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Doctor cautions against kids returning too quickly to sports after concussions

(Stocksnap Photo)

Younger children are more likely to return to the field less than 24 hours after being diagnosed with a concussion compared to older athletes, according to a recent study from Jama Pediatrics, and that’s a problem.

“We really need to be more stringent about the policies that we have about returning youth to play after a concussion,” said Dr. Javier Cardenas, director of the Barrow Concussion and Brain Injury Center at Barrow Neurological Institute.

Cardenas said there are two main points that came out from this study.

“The first is across the board, there are actually a number of patients who take longer than normal to recover,” he said. “So about 15 percent of athletes will take 30 days or longer to recover, which is considered longer than average.”

The second is youth athletes were returning to play within 24 hours at a higher proportion — 10 percent — compared to college athletes, which fell around 4 percent, and high school athletes, which ranked less than 1 percent.

“Across the nation there are rules and policies that primarily affect high school athletes (and) there’s also a lot more education,” he said. “But youth, there tends to be this big gap.”

When we’re not identifying concussions in kids,  Cardenas said, we’re not educating kids as well about concussions and we’re not educating the people that take care of the kids about concussions as well as we are in the high school and college levels.

“The message to parents when it comes to sports is that when you’re looking at youth you want to make sure that number one you’ve identified a concussion,” he said. “And they might not articulate it very well.”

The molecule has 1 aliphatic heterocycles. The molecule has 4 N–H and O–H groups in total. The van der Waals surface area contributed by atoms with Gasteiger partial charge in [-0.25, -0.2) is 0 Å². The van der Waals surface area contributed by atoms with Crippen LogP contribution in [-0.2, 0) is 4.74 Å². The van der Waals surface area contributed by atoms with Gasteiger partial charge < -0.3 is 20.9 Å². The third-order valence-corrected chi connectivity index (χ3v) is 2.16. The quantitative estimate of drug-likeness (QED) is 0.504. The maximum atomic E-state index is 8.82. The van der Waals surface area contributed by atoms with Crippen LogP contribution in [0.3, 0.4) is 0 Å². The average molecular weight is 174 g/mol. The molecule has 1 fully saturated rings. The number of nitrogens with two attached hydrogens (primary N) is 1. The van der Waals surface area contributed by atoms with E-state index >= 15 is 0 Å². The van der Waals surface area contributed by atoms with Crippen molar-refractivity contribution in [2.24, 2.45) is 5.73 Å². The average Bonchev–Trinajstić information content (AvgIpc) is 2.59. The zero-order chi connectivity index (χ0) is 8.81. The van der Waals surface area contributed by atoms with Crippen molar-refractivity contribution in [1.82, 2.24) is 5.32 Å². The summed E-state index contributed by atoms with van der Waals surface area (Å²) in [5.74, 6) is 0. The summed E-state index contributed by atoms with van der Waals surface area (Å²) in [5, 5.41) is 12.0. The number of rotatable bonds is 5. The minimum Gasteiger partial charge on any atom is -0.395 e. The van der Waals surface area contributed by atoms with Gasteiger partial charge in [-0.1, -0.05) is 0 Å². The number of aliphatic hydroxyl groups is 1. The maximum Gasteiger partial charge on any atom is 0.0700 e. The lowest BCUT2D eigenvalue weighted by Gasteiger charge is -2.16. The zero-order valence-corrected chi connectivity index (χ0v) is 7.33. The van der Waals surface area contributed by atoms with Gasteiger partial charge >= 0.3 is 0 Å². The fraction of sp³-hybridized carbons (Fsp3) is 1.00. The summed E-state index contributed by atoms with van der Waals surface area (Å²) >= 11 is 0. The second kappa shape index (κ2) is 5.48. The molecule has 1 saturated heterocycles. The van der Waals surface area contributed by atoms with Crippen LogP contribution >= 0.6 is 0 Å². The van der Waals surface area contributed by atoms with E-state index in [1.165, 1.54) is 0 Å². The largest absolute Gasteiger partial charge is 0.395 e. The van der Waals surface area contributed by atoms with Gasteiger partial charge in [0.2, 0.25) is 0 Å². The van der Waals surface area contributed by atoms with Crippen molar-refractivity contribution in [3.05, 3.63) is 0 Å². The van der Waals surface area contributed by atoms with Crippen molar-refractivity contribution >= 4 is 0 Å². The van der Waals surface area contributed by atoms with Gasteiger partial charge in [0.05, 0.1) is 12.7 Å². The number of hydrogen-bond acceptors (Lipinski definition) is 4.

Parents need to ask probing questions, he said, following the injury such as: Does your head hurt? Does it bother you when you’re running?  When you shake your head do you feel dizzy? Do you feel weird? Emotional? Sad?

“Those are things that can be more specific to really get to the changes that can occur after a concussion,” Cardenas said. “We need to be probing more when it comes to our youngest athletes that are participating in sports.”

The current recommendations are that you definitely remove somebody in the event of a concussion from play; they don’t return that day, he said. We typically like to see an athlete free from symptoms at rest, and then we gradually enter them into basic physical activity.

“Not into competition, but enter them into physical activity over several days, before they can actually compete,” he said. “And many times up to a week and sometimes longer.”

That’s really the message. If they sustained a concussion one day, you don’t send them back the next day, he said.

“Even if they might report that they’re doing OK,” he said.

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